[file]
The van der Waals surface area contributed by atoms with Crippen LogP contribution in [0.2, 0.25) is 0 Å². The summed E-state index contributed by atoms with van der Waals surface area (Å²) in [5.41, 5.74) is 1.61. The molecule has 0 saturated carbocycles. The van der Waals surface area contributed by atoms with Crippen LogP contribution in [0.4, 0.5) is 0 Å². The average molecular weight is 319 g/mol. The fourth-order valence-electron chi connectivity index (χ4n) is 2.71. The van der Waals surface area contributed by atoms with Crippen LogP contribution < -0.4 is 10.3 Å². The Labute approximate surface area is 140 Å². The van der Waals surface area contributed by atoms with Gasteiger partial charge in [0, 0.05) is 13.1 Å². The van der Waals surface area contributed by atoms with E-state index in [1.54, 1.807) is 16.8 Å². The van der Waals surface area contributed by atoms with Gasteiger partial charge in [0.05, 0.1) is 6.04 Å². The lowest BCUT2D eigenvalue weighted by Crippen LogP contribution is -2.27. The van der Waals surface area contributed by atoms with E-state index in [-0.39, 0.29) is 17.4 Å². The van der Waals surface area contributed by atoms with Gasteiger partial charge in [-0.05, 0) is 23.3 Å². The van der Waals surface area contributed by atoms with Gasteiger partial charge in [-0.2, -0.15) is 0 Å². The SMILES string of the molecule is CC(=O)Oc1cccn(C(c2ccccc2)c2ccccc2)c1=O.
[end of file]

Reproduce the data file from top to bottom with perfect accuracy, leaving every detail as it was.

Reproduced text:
The van der Waals surface area contributed by atoms with Crippen LogP contribution in [0.2, 0.25) is 0 Å². The summed E-state index contributed by atoms with van der Waals surface area (Å²) in [5.41, 5.74) is 1.61. The molecule has 0 saturated carbocycles. The van der Waals surface area contributed by atoms with Crippen LogP contribution in [0.4, 0.5) is 0 Å². The average molecular weight is 319 g/mol. The fourth-order valence-electron chi connectivity index (χ4n) is 2.71. The van der Waals surface area contributed by atoms with Crippen LogP contribution < -0.4 is 10.3 Å². The Labute approximate surface area is 140 Å². The van der Waals surface area contributed by atoms with Gasteiger partial charge in [0, 0.05) is 13.1 Å². The van der Waals surface area contributed by atoms with E-state index in [1.54, 1.807) is 16.8 Å². The van der Waals surface area contributed by atoms with Gasteiger partial charge in [0.05, 0.1) is 6.04 Å². The lowest BCUT2D eigenvalue weighted by Crippen LogP contribution is -2.27. The van der Waals surface area contributed by atoms with E-state index in [-0.39, 0.29) is 17.4 Å². The van der Waals surface area contributed by atoms with Gasteiger partial charge in [-0.05, 0) is 23.3 Å². The van der Waals surface area contributed by atoms with Gasteiger partial charge in [-0.2, -0.15) is 0 Å². The SMILES string of the molecule is CC(=O)Oc1cccn(C(c2ccccc2)c2ccccc2)c1=O.